a demand shifter. “A variable other than the price of a good or service which
influences the demand”  (Baye & Prince, 2017) for a good or
service is known as a demand shifter, in this case it is the local demand which
is driven by the change in type of traveler. As the middle class grows so does
the both the business traveler and the vacation traveler. This influences the
types of planes that are required to fill the demand in a region or area.  For example, in the middle east, the wide
body plane is projected to grow substantially, because of the amenities that
the wide body plane offers, which is appealing to the business traveler.  While in Europe and the United States the single
isle plane demand is projected to grow significantly, due to the new ultra-low-cost
carrier business plan. This relatively new concept has grown in the double
digits over the last few years and is expected to continue to grow.  This growth is in part due to local laws and
regulations have been changed which influence the demand for passenger and
cargo transportation. Other local market factors include alternate forms of public
transportation, for example, areas like Japan that have a fast and efficient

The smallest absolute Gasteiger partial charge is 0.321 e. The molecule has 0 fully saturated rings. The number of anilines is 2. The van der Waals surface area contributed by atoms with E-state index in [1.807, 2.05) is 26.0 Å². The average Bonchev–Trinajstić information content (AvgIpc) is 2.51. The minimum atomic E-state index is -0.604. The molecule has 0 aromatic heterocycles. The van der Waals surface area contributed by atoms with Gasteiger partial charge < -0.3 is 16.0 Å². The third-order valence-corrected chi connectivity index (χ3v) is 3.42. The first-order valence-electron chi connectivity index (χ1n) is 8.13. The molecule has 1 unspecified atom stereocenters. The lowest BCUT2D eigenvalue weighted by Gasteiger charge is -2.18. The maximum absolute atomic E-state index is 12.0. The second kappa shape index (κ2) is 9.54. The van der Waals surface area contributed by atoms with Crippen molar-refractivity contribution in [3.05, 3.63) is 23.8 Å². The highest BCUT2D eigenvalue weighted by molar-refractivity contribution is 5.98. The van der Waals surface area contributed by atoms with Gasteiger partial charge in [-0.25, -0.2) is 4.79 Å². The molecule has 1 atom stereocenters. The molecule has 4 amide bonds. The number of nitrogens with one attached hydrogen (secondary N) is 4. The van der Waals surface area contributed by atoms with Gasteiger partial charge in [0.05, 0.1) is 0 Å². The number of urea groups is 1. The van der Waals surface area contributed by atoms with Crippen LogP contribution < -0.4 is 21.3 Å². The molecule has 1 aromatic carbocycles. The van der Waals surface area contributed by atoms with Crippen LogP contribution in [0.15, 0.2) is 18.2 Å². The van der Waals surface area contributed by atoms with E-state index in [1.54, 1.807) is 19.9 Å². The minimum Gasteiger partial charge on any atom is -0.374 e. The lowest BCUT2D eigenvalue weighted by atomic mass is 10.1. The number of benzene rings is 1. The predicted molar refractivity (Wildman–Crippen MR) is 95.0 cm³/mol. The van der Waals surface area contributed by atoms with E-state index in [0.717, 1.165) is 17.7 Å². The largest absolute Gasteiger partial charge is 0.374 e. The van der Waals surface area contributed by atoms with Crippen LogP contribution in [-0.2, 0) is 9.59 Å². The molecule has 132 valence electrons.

rail transit systems which local populations are accustomed to using. (Boeing, 2017)

Application of factors to Airbus and
Boeing Analysis

 Both Airbus and Boeing apply these factors,
that affect the demand of air travel and drive supply needs, to a quantitative
formula. Using historical and empirical data they derive what the forecast of
air travel demand and supply in turn will probably look like. This forecast is
then used by many in the aviation industry to prepare and invest for the coming
years. Since aircraft take time to build and significant resources are required
to purchase and maintain aircraft, it is imperative that the providers of air
travel, at all levels, have an accurate estimate of future demands. As Doganis
puts it “profitability depends on the interplay of key performance variables:
unit cost, unit revenue and load factor.”  (Doganis, 2010) As we can see from
the past profitability of United States based airlines, the firm’s ability to
apply the forecast and theory of supply and demand can have devastating effects
on their ability to turn a profit.

The most important factors categorized by
either supply or demand.

While there
are numerous factors that affect the demand and the supply of air travel most